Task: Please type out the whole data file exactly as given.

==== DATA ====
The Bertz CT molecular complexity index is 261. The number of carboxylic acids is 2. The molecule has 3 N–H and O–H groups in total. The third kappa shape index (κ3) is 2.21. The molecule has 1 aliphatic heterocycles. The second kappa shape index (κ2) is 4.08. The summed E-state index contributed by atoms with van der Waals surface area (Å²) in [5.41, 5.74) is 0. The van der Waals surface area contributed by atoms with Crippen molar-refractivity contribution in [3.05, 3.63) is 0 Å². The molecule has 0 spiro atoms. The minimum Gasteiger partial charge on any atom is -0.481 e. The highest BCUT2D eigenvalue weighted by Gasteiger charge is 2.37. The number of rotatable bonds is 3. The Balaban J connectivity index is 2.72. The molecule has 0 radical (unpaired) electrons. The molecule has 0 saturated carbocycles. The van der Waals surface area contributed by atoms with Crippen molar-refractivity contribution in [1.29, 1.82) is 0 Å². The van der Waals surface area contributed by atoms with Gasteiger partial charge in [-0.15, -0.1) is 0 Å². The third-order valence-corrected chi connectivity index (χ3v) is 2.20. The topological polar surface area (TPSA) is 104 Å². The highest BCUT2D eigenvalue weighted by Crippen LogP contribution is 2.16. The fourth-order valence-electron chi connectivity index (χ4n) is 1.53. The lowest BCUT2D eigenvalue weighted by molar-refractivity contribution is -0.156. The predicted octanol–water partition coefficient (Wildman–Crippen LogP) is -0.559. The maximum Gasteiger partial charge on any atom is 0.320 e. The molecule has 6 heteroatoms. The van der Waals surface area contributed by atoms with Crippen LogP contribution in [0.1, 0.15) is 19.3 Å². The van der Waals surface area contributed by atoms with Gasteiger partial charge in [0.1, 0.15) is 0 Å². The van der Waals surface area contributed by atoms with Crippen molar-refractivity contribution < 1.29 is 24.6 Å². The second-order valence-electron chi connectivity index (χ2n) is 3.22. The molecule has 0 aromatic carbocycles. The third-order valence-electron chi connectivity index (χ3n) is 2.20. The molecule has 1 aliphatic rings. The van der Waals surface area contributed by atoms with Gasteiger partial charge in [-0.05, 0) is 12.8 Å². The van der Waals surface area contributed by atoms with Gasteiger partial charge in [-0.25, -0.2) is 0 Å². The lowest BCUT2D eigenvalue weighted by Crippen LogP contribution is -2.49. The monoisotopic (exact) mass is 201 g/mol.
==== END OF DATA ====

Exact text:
The Bertz CT molecular complexity index is 261. The number of carboxylic acids is 2. The molecule has 3 N–H and O–H groups in total. The third kappa shape index (κ3) is 2.21. The molecule has 1 aliphatic heterocycles. The second kappa shape index (κ2) is 4.08. The summed E-state index contributed by atoms with van der Waals surface area (Å²) in [5.41, 5.74) is 0. The van der Waals surface area contributed by atoms with Crippen molar-refractivity contribution in [3.05, 3.63) is 0 Å². The molecule has 0 spiro atoms. The minimum Gasteiger partial charge on any atom is -0.481 e. The highest BCUT2D eigenvalue weighted by Gasteiger charge is 2.37. The number of rotatable bonds is 3. The Balaban J connectivity index is 2.72. The molecule has 0 radical (unpaired) electrons. The molecule has 0 saturated carbocycles. The van der Waals surface area contributed by atoms with Crippen molar-refractivity contribution in [1.29, 1.82) is 0 Å². The van der Waals surface area contributed by atoms with Gasteiger partial charge in [-0.15, -0.1) is 0 Å². The third-order valence-corrected chi connectivity index (χ3v) is 2.20. The topological polar surface area (TPSA) is 104 Å². The highest BCUT2D eigenvalue weighted by Crippen LogP contribution is 2.16. The fourth-order valence-electron chi connectivity index (χ4n) is 1.53. The lowest BCUT2D eigenvalue weighted by molar-refractivity contribution is -0.156. The predicted octanol–water partition coefficient (Wildman–Crippen LogP) is -0.559. The maximum Gasteiger partial charge on any atom is 0.320 e. The molecule has 6 heteroatoms. The van der Waals surface area contributed by atoms with Crippen LogP contribution in [0.1, 0.15) is 19.3 Å². The van der Waals surface area contributed by atoms with Gasteiger partial charge in [0.1, 0.15) is 0 Å². The van der Waals surface area contributed by atoms with Crippen molar-refractivity contribution < 1.29 is 24.6 Å². The second-order valence-electron chi connectivity index (χ2n) is 3.22. The molecule has 0 aromatic carbocycles. The third-order valence-electron chi connectivity index (χ3n) is 2.20. The molecule has 1 aliphatic rings. The van der Waals surface area contributed by atoms with Gasteiger partial charge in [-0.05, 0) is 12.8 Å². The van der Waals surface area contributed by atoms with Gasteiger partial charge in [-0.25, -0.2) is 0 Å². The lowest BCUT2D eigenvalue weighted by Crippen LogP contribution is -2.49. The monoisotopic (exact) mass is 201 g/mol.